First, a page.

Clyde Ullrich (left) and Gary Conder (right) enjoy a sunny day in The Village at Castle on the pickleball court.
Article and photos by Barbara Neff
Take a walk through a park on any sunny Colorado day and you will likely hear the echo of a ping and a pong. It is not quite the sound of tennis, and certainly not the sound of a ball being dribbled; it is pickleball, after all.
Today, the volley you hear in parks and near tennis courts will likely be the volley of a bright yellow whiffle-style ball being smacked back and forth across a net by players with oddly large paddles. Step closer and you will also surely hear the accompanying laughter. It is pickleball, and it is the newest sports craze in Colorado.
Pickleball has become quite the outdoor obsession locally and across the nation in recent years. Played on courts half the size of tennis courts, pickleball is a fun game for singles and doubles that can best be described as stand-up ping pong. Players seem to agree that, due to the small court and the easier-to-handle equipment, pickleball is less strenuous than tennis and demands less athletic prowess, making it the darling of all age groups, particularly the 55-plus crowd.
Until this year, most people had not heard of pickleball, though the fun game has been around since 1965, according to pickleball.com. Three dads from Bainbridge, Washington, Joel Pritchard, William Bell and Barney McCallum, invented the game to entertain their children. Quickly, children and adults alike were in love with pickleball. The odd name is a mystery, even to the founders. Though several good theories circulate regarding the origin of the name, the truth is that the Bell, McCallum and Pritchard families themselves are not sure how pickleball got its name.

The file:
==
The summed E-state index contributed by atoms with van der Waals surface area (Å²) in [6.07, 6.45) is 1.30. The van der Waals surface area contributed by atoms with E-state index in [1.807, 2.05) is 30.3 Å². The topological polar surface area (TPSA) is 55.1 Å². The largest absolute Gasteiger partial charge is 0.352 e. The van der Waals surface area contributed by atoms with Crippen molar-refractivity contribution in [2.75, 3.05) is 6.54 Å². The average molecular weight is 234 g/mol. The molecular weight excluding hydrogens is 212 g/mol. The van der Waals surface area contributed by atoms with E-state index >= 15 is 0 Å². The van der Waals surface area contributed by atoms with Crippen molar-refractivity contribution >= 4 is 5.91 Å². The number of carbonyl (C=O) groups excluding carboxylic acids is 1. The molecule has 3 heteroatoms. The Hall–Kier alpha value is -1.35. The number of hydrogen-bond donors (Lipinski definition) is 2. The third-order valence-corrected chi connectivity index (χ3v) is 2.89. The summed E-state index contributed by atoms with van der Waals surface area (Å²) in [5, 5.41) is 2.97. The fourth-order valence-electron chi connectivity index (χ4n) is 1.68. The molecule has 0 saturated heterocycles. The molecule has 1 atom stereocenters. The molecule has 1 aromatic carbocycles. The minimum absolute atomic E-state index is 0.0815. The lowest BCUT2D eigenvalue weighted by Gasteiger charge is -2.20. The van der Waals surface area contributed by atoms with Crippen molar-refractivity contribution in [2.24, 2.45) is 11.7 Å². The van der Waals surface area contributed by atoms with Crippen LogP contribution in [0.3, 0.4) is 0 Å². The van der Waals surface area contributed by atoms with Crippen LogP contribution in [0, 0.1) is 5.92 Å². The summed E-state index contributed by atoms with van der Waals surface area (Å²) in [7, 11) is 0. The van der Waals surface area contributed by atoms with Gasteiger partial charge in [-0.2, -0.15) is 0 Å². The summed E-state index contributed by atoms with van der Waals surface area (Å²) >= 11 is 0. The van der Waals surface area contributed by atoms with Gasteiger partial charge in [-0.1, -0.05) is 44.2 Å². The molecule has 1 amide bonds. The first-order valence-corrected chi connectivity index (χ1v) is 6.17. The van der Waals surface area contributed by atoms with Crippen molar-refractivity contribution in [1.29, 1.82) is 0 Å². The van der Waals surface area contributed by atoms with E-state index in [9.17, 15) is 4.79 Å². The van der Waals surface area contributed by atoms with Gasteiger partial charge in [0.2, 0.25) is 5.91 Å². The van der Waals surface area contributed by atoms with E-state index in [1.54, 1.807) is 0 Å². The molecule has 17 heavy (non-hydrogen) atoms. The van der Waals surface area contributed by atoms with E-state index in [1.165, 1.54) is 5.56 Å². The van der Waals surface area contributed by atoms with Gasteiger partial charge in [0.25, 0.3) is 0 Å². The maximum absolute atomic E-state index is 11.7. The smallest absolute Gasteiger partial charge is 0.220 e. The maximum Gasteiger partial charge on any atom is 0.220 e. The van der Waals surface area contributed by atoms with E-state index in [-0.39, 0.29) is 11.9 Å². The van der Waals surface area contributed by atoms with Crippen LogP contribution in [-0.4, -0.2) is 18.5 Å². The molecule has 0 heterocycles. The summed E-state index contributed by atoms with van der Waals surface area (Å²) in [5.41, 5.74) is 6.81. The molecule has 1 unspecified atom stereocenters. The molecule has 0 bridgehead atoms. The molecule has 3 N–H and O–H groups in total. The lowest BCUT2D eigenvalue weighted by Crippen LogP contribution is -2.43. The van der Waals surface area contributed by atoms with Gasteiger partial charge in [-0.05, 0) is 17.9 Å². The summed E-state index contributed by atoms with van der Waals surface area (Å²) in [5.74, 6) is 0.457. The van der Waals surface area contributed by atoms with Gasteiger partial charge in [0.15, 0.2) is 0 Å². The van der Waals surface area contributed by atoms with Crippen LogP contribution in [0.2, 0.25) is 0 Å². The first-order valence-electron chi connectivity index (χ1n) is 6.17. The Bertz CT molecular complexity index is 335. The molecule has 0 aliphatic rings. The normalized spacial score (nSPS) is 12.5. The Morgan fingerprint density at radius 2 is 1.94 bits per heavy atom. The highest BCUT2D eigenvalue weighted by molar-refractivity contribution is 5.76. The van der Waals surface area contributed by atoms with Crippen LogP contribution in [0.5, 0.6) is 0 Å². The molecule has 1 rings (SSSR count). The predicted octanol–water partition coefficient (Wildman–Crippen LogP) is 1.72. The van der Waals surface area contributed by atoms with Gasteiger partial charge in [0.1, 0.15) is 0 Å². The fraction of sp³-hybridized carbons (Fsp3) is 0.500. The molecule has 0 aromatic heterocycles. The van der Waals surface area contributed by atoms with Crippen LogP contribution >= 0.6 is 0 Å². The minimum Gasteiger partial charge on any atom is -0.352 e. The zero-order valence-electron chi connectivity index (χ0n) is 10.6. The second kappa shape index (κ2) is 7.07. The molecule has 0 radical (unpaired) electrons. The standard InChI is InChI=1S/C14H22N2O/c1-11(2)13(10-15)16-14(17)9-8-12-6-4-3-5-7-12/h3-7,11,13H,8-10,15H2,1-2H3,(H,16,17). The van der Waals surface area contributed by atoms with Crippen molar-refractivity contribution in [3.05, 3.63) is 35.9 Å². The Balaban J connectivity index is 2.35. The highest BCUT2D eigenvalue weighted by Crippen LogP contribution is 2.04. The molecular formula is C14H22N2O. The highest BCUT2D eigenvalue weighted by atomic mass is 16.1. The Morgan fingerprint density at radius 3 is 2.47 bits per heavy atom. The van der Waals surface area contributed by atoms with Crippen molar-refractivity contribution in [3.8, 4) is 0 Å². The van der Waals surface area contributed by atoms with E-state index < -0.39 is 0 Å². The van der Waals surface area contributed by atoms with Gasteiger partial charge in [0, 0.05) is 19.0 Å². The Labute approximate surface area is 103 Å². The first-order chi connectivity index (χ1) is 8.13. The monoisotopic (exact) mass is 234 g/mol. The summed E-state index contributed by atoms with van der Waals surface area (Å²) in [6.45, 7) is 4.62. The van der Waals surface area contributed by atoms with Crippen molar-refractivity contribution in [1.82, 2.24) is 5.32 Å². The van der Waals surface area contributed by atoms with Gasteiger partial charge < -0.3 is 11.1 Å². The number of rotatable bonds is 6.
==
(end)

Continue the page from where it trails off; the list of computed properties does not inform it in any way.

Douglas County resident Clyde Ullrich counts himself among the many local pickleball enthusiasts. Ullrich believes pickleball is much easier to play than tennis or racquetball, making it better suited to certain age groups.
“Pickleball require less running and is easy to learn,” said Ullrich. He added, “Staying active is easier when you are doing something fun.”
Gary Conder, also a Douglas County resident, is hooked on pickleball. He described being nagged by friends to play this game with the odd name, then quickly falling in love with it.
“It’s the perfect game for seniors,” said Conder. “It can be played as mild or as wild as you wish. It is great exercise, helps with balance, leg strength, peripheral vision and reflexes. It is one more thing to do that gets you outside and keeps you active, which is the key to longevity, health and happiness.”
In Douglas County, public courts are few and lines of waiting players are often long, which lends to the social aspect of the game. A comprehensive list and map of all nearby pickleball courts can be accessed via Google using search words: pickleball courts near me.